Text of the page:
Are Non-Profit Firms Simply For-Profits in Disguise? Evidence from Executive Compensation in the Nursing Home Industry
42 Pages Posted: 12 Nov 2004
Date Written: September 26, 2004
It is well-established that non-profit hospitals employ performance bonuses with much lower frequency than for-profit hospitals. Weisbrod (1999, 2003a, 2003b) suggest that this implies that principals of non-profit and for-profit firms have different objectives or purposes. Brickley and Van Horn (2002) dispute the different-objectives hypothesis. They present evidence that the salaries and turnover of executives at non-profit hospitals reward financial performance but not altruistic activities. Employing a unique data set of executive compensation at 2,700 nursing homes in 2001 and 2002, this paper improves on Brickley and Van Horn's analysis in three important ways. First, we provide an explanation for how non-profit firms and for-profit firms may both seek to reward financial performance but write different executive compensation contracts. This explanation relies upon tax penalties on the use of financial rewards for executives by non-profit firms. Second, we introduce direct comparisons of wages at non-profit and for-profit facilities as well as superior controls for quality of patient care and the risk profile of patients. Third, we consider the implications of observed patterns in executive compensation for alternative theories of non-profit behavior, such as quality/quantity maximization. We conclude that executive compensation at non-profit firms supports that the hypothesis that principals at non-profit firms either care about profits just like principals at for-profit firms (the strong version of the for-profit-in-disguise model) or behave as if they do (the weak version).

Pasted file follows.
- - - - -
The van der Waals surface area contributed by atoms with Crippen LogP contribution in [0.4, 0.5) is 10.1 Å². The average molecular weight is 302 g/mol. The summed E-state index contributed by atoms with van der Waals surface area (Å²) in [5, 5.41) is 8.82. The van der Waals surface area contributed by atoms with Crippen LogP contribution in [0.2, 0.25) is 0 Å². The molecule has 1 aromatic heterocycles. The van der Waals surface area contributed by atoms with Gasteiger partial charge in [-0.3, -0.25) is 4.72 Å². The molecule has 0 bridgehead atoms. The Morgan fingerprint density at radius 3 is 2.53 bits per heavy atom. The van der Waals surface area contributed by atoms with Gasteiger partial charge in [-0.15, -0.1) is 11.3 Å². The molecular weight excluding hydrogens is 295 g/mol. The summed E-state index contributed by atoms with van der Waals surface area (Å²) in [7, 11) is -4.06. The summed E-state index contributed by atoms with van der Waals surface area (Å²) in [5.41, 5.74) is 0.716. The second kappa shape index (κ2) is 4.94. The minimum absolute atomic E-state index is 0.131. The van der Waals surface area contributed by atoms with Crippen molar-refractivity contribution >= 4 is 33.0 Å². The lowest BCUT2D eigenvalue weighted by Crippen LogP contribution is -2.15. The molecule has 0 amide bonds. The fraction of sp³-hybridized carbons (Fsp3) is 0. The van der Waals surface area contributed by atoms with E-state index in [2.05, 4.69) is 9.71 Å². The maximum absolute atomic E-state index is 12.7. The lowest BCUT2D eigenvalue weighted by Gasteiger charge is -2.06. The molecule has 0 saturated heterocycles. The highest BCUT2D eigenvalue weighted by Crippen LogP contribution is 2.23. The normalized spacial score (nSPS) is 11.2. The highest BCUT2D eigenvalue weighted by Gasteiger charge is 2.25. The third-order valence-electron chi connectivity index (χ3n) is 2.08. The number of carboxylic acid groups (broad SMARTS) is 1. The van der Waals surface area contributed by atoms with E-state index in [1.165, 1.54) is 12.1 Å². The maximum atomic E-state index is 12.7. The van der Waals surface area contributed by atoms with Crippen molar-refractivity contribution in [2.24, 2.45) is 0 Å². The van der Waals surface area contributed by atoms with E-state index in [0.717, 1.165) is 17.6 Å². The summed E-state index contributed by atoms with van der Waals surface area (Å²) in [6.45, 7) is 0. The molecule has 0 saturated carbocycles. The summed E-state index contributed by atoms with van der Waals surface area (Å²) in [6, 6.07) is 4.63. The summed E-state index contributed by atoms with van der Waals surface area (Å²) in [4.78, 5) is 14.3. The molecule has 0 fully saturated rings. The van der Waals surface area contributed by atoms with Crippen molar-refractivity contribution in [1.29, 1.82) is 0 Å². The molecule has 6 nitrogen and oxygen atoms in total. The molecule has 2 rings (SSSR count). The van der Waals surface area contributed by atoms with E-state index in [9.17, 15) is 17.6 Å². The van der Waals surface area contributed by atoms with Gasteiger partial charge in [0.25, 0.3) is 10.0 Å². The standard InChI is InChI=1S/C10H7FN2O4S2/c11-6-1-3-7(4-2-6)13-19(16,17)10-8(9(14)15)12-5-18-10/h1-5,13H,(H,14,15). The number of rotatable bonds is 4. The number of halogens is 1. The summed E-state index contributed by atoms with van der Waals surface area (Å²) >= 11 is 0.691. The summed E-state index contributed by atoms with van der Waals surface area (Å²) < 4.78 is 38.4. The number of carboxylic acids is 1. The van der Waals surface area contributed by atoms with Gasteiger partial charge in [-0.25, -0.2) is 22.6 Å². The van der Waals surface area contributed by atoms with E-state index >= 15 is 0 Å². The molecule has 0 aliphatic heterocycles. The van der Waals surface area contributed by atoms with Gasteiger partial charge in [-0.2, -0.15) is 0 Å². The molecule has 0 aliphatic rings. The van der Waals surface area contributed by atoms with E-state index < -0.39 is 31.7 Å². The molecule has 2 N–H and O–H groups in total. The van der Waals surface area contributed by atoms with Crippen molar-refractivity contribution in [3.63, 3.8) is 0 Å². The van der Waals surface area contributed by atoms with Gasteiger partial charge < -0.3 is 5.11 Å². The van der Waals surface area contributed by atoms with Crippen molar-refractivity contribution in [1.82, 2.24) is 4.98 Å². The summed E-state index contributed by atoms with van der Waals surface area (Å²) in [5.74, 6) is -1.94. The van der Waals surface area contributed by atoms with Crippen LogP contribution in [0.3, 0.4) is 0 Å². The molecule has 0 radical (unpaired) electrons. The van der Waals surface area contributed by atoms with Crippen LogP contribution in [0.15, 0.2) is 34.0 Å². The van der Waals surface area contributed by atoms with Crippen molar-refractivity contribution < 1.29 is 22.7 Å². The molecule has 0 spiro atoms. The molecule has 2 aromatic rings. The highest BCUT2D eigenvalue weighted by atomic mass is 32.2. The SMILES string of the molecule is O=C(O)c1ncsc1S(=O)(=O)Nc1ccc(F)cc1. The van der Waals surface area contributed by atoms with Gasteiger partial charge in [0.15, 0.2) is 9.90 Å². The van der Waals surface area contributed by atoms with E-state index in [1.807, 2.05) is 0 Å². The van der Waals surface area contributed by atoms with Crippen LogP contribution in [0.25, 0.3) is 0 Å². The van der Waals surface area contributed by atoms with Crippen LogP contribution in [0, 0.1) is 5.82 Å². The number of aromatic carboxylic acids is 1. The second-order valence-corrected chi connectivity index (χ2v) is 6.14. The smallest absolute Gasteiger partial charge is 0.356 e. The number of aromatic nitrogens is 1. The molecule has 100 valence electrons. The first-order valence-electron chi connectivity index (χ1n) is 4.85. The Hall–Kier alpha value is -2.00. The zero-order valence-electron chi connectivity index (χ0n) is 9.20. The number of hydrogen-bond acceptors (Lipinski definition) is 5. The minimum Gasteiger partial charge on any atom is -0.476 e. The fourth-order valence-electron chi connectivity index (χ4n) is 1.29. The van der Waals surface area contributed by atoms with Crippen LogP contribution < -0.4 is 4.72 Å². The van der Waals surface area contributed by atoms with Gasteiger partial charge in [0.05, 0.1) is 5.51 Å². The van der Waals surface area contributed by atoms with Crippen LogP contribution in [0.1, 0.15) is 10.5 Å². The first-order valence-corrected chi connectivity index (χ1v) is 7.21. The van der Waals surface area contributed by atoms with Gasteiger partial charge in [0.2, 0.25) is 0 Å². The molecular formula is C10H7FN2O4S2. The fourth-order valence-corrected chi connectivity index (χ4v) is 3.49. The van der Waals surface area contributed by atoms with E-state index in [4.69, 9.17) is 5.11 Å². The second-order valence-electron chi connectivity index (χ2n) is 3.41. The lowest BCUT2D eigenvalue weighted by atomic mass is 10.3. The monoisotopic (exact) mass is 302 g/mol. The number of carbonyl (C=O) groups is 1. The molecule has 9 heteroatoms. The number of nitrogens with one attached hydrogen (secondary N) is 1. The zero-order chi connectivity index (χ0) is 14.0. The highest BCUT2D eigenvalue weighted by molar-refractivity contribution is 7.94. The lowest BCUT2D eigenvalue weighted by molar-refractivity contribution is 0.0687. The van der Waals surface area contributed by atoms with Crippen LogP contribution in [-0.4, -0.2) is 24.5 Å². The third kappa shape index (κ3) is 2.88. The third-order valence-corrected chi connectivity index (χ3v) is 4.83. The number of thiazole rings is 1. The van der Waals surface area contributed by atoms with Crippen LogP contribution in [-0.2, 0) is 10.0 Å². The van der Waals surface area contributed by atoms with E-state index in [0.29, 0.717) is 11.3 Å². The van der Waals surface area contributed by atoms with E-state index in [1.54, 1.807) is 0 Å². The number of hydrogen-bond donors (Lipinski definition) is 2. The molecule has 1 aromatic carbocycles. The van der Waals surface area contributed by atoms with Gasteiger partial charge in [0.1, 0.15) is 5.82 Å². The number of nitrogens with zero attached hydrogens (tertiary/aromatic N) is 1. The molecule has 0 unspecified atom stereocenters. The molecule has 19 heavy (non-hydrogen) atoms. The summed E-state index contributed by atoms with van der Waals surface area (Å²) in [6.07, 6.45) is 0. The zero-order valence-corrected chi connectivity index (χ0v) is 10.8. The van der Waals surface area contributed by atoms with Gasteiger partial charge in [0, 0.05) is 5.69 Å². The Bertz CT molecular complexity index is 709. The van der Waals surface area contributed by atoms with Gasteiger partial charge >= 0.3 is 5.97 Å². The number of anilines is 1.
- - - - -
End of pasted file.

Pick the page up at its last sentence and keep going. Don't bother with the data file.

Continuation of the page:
Keywords: non-profit, nursing home, tax, executive compensation
JEL Classification: H25, I11, J31, J33, K34, L31
Suggested Citation: Suggested Citation
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